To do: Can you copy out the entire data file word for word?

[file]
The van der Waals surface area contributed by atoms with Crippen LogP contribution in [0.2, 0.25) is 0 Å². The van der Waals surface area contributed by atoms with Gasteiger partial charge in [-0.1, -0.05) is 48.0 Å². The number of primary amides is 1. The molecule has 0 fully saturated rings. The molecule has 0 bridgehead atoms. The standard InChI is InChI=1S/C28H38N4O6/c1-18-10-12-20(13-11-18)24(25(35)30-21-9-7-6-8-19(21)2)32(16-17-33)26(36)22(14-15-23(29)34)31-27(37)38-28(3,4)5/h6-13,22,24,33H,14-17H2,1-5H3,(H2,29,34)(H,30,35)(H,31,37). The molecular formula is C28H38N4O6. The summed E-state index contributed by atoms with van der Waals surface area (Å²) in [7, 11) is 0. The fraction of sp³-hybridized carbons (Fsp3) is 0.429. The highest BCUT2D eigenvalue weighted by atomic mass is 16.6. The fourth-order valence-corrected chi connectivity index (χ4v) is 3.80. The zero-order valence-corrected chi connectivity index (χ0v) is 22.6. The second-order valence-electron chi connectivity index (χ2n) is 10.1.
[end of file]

The van der Waals surface area contributed by atoms with Crippen LogP contribution in [0.2, 0.25) is 0 Å². The van der Waals surface area contributed by atoms with Gasteiger partial charge in [-0.1, -0.05) is 48.0 Å². The number of primary amides is 1. The molecule has 0 fully saturated rings. The molecule has 0 bridgehead atoms. The standard InChI is InChI=1S/C28H38N4O6/c1-18-10-12-20(13-11-18)24(25(35)30-21-9-7-6-8-19(21)2)32(16-17-33)26(36)22(14-15-23(29)34)31-27(37)38-28(3,4)5/h6-13,22,24,33H,14-17H2,1-5H3,(H2,29,34)(H,30,35)(H,31,37). The molecular formula is C28H38N4O6. The summed E-state index contributed by atoms with van der Waals surface area (Å²) in [7, 11) is 0. The fraction of sp³-hybridized carbons (Fsp3) is 0.429. The highest BCUT2D eigenvalue weighted by atomic mass is 16.6. The fourth-order valence-corrected chi connectivity index (χ4v) is 3.80. The zero-order valence-corrected chi connectivity index (χ0v) is 22.6. The second-order valence-electron chi connectivity index (χ2n) is 10.1.